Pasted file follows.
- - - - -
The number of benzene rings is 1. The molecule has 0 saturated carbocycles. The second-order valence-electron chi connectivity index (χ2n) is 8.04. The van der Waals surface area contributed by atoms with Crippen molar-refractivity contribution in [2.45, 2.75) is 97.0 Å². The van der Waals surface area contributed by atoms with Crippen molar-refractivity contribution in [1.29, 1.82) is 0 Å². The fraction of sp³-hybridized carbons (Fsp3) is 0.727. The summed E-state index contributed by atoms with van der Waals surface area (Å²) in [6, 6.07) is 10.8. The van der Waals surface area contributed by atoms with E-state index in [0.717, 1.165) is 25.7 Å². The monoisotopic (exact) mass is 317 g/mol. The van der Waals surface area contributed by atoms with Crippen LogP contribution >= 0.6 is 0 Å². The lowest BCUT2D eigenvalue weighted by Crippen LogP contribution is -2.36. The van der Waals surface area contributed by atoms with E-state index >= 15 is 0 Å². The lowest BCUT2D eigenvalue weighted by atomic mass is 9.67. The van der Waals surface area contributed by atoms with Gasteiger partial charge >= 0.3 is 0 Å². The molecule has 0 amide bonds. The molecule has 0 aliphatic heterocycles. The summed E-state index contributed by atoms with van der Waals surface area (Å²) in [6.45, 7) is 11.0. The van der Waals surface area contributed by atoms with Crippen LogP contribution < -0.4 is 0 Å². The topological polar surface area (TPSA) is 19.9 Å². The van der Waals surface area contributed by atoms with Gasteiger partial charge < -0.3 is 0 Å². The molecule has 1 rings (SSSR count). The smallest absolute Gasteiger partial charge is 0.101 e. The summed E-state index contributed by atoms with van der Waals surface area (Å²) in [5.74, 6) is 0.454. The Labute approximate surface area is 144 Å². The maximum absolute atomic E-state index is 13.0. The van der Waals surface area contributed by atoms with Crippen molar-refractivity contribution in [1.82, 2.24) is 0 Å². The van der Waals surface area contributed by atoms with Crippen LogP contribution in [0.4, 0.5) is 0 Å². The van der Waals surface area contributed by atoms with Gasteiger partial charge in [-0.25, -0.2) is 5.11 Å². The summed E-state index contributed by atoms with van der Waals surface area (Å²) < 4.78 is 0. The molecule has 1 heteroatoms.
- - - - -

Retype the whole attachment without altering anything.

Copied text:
The number of benzene rings is 1. The molecule has 0 saturated carbocycles. The second-order valence-electron chi connectivity index (χ2n) is 8.04. The van der Waals surface area contributed by atoms with Crippen molar-refractivity contribution in [2.45, 2.75) is 97.0 Å². The van der Waals surface area contributed by atoms with Crippen molar-refractivity contribution in [1.29, 1.82) is 0 Å². The fraction of sp³-hybridized carbons (Fsp3) is 0.727. The summed E-state index contributed by atoms with van der Waals surface area (Å²) in [6, 6.07) is 10.8. The van der Waals surface area contributed by atoms with E-state index in [0.717, 1.165) is 25.7 Å². The monoisotopic (exact) mass is 317 g/mol. The van der Waals surface area contributed by atoms with Crippen LogP contribution >= 0.6 is 0 Å². The lowest BCUT2D eigenvalue weighted by Crippen LogP contribution is -2.36. The van der Waals surface area contributed by atoms with E-state index >= 15 is 0 Å². The lowest BCUT2D eigenvalue weighted by atomic mass is 9.67. The van der Waals surface area contributed by atoms with Gasteiger partial charge >= 0.3 is 0 Å². The molecule has 0 amide bonds. The molecule has 0 aliphatic heterocycles. The summed E-state index contributed by atoms with van der Waals surface area (Å²) in [6.45, 7) is 11.0. The van der Waals surface area contributed by atoms with Crippen LogP contribution < -0.4 is 0 Å². The topological polar surface area (TPSA) is 19.9 Å². The van der Waals surface area contributed by atoms with Gasteiger partial charge < -0.3 is 0 Å². The molecule has 1 rings (SSSR count). The smallest absolute Gasteiger partial charge is 0.101 e. The summed E-state index contributed by atoms with van der Waals surface area (Å²) in [5.74, 6) is 0.454. The Labute approximate surface area is 144 Å². The maximum absolute atomic E-state index is 13.0. The van der Waals surface area contributed by atoms with Crippen molar-refractivity contribution in [1.82, 2.24) is 0 Å². The van der Waals surface area contributed by atoms with Crippen LogP contribution in [0.4, 0.5) is 0 Å². The van der Waals surface area contributed by atoms with Gasteiger partial charge in [-0.25, -0.2) is 5.11 Å². The summed E-state index contributed by atoms with van der Waals surface area (Å²) < 4.78 is 0. The molecule has 1 heteroatoms.